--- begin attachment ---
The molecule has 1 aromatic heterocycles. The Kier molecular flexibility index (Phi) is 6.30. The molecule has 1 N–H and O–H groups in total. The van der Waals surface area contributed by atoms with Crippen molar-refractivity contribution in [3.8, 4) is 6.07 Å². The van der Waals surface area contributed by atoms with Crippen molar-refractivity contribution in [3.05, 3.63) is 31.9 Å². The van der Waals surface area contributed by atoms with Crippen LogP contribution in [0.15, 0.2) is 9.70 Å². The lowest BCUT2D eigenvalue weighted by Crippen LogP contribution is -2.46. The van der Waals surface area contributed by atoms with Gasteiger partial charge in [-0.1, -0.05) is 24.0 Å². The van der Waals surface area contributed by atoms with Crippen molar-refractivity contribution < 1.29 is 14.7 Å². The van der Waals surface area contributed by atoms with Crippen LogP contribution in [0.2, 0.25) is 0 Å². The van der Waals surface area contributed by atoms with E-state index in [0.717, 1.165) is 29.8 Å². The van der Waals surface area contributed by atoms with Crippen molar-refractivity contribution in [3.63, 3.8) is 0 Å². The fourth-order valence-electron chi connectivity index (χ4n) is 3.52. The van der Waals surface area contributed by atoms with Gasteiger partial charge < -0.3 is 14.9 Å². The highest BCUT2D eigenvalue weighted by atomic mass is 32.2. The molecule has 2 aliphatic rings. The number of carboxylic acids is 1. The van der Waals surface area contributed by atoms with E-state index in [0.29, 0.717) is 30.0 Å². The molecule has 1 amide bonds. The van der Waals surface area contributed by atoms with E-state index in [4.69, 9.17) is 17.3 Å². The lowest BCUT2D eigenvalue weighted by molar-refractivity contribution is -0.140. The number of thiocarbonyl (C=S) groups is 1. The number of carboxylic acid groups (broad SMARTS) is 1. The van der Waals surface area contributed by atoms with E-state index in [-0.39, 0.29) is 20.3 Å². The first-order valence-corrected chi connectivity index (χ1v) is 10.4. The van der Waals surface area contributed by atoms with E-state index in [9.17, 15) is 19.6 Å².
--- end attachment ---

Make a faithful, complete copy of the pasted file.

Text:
The molecule has 1 aromatic heterocycles. The Kier molecular flexibility index (Phi) is 6.30. The molecule has 1 N–H and O–H groups in total. The van der Waals surface area contributed by atoms with Crippen molar-refractivity contribution in [3.8, 4) is 6.07 Å². The van der Waals surface area contributed by atoms with Crippen molar-refractivity contribution in [3.05, 3.63) is 31.9 Å². The van der Waals surface area contributed by atoms with Crippen LogP contribution in [0.15, 0.2) is 9.70 Å². The lowest BCUT2D eigenvalue weighted by Crippen LogP contribution is -2.46. The van der Waals surface area contributed by atoms with Gasteiger partial charge in [-0.1, -0.05) is 24.0 Å². The van der Waals surface area contributed by atoms with Crippen molar-refractivity contribution < 1.29 is 14.7 Å². The van der Waals surface area contributed by atoms with Crippen LogP contribution in [0.2, 0.25) is 0 Å². The van der Waals surface area contributed by atoms with E-state index in [0.717, 1.165) is 29.8 Å². The van der Waals surface area contributed by atoms with Crippen molar-refractivity contribution in [3.63, 3.8) is 0 Å². The fourth-order valence-electron chi connectivity index (χ4n) is 3.52. The van der Waals surface area contributed by atoms with Gasteiger partial charge < -0.3 is 14.9 Å². The highest BCUT2D eigenvalue weighted by atomic mass is 32.2. The molecule has 2 aliphatic rings. The number of carboxylic acids is 1. The van der Waals surface area contributed by atoms with E-state index in [0.29, 0.717) is 30.0 Å². The molecule has 1 amide bonds. The van der Waals surface area contributed by atoms with E-state index in [4.69, 9.17) is 17.3 Å². The lowest BCUT2D eigenvalue weighted by molar-refractivity contribution is -0.140. The number of thiocarbonyl (C=S) groups is 1. The number of carboxylic acid groups (broad SMARTS) is 1. The van der Waals surface area contributed by atoms with E-state index in [-0.39, 0.29) is 20.3 Å². The first-order valence-corrected chi connectivity index (χ1v) is 10.4. The van der Waals surface area contributed by atoms with E-state index in [9.17, 15) is 19.6 Å².